It had been two years since my maiden trip to Wayne Kirch. I had wanted to return last year, but the weather and timing never got in synch. In 2005 I had limited success in very cold, windy weather. On that trip I had one good strike from a strong trout that I lost before bringing it to hand, so I knew there were good-sized trout in Cold Springs.
My concern about Cold Springs is the wind. Wind not only makes casting difficult, but float tubing becomes arduous work that can overshadow the joy of fishing. I had arranged to take Thursday and Friday off, and I was watching the weather patterns to decide at the last possible minute my fishing destination. The Internet weather stations predicted Thursday as the best shot, so I decided to fish Wayne Kirch on Thursday, returning from the day-trip to spend Friday with Denise (it’s always nice to spend the day with her while the kids are in school).
Thursday’s weather was better than predicted. I arrived at the reservoir around 10:00 am and the air temperature was 52°, but it warmed to about 60° by 4:30 pm. The water temperature seemed a little warm, and the winds occasionally gusted to 10 mph. There were just a few folks fishing off the reservoir dam, but there were no other boaters or float-tubers. I had the lake to myself, and I launched into the water as quick as I could.
Right off the bat I hooked and landed a nice fourteen-inch rainbow. Then, within a few casts, I was into a healthy sixteen-inch male rainbow sporting the beginnings of the male-signature kyped jaw. I think I landed eight trout in the first forty-five minutes of fishing. The largest was close to eighteen inches. They were all caught within sixty feet of the weeds along the southeastern shoreline. As the day warmed it seemed like the trout got a little smaller. The reservoir was recently stocked and I caught my fair share of ten-inch trout.
Special treats, because of their novelty, were the five bass I also hooked. The reservoirs at Wayne Kirch are known for their summer bass fishing, and the warming water temperature was making them more active. They did not jump like the rainbows, but they fought very hard for their size.
All in all, this trip produced some of the most frenzied fishing I’ve ever experienced. In five hours I hooked into thirty-five trout of which I brought twenty-eight to hand (I left my landing net at home). Adding to that the five bass I “accidentally” hooked (three of which I landed) brought the day’s total to forty fish hooked/played and thirty-one landed. That calculates to 6.2 fish landed per hour, or one fish every ten minutes. Towards the end of the day it was getting slightly boring (not really), but the bass added a little newness as the water temperature warmed at the end of the day.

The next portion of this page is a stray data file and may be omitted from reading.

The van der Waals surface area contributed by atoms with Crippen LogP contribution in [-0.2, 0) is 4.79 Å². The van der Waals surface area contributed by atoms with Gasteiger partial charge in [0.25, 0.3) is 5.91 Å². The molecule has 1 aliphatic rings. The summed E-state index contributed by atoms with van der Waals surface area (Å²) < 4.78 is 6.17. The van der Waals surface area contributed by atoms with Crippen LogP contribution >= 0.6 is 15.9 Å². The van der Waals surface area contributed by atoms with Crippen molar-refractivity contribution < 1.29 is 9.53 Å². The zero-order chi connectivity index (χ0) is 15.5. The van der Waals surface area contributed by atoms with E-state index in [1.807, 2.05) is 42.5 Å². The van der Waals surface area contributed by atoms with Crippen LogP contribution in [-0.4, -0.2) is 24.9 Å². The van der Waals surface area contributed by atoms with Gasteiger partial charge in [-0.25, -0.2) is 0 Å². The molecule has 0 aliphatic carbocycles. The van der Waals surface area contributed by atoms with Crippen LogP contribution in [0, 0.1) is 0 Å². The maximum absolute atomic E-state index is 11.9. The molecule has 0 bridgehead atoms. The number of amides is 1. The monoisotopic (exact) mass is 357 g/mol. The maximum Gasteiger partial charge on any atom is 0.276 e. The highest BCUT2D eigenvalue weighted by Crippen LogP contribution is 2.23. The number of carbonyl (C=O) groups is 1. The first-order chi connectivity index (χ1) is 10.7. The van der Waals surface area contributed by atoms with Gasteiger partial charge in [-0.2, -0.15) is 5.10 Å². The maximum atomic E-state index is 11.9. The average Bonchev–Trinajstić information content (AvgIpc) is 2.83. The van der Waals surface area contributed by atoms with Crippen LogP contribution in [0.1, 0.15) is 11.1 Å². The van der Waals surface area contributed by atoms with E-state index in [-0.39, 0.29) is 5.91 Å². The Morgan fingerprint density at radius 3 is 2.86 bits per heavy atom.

Although I may have taken the fishing for granted as the day wore on, the wildlife attracted by Wayne Kirch is always a treat all by itself. I noted several different species of duck, and of course geese. There were heron and egrets, and a lost pelican, too. Birds of prey and turkey vultures were also present. In fact, I noted three or four trout had some scarring or wounds on their backs and sides, and I wondered if they had escaped attacks by the egrets and herons that were prowling the shorelines.
On the way out of the refuge I ran into an older Japanese couple trying to fish off the Adams-McGill Reservoir dam. The man was fishing a casting rod with a fly suspended from a bobber. His wife was very nervous, and wanted him to go to Cold Springs because I had such fortunate luck there (I didn’t have the heart to tell her about the advantage of mobility provided by the float tube). I wished them luck and hit the highway.
Just as I entered Key Pitman on highway 318, I ran into a family in distress. A man, his wife, daughter, mother-in-law, and dog were on their way to Las Vegas and Arizona for a vacation. He was an emergency room physician from Portland, Oregon. He had run out of gas, and his Polish wife was giving him fits over it. Upon seeing the whole family I decided it was safe to stop and offer assistance. I drove him into Alamo to buy three gallons of gas. It felt good to trust a stranger enough to offer assistance, particularly since his wife was really annoyed he had not recognized there was no gas in the hundred-mile stretch between Lund and Alamo. Oh, well, we’ve all done stupid things in our life, haven’t we?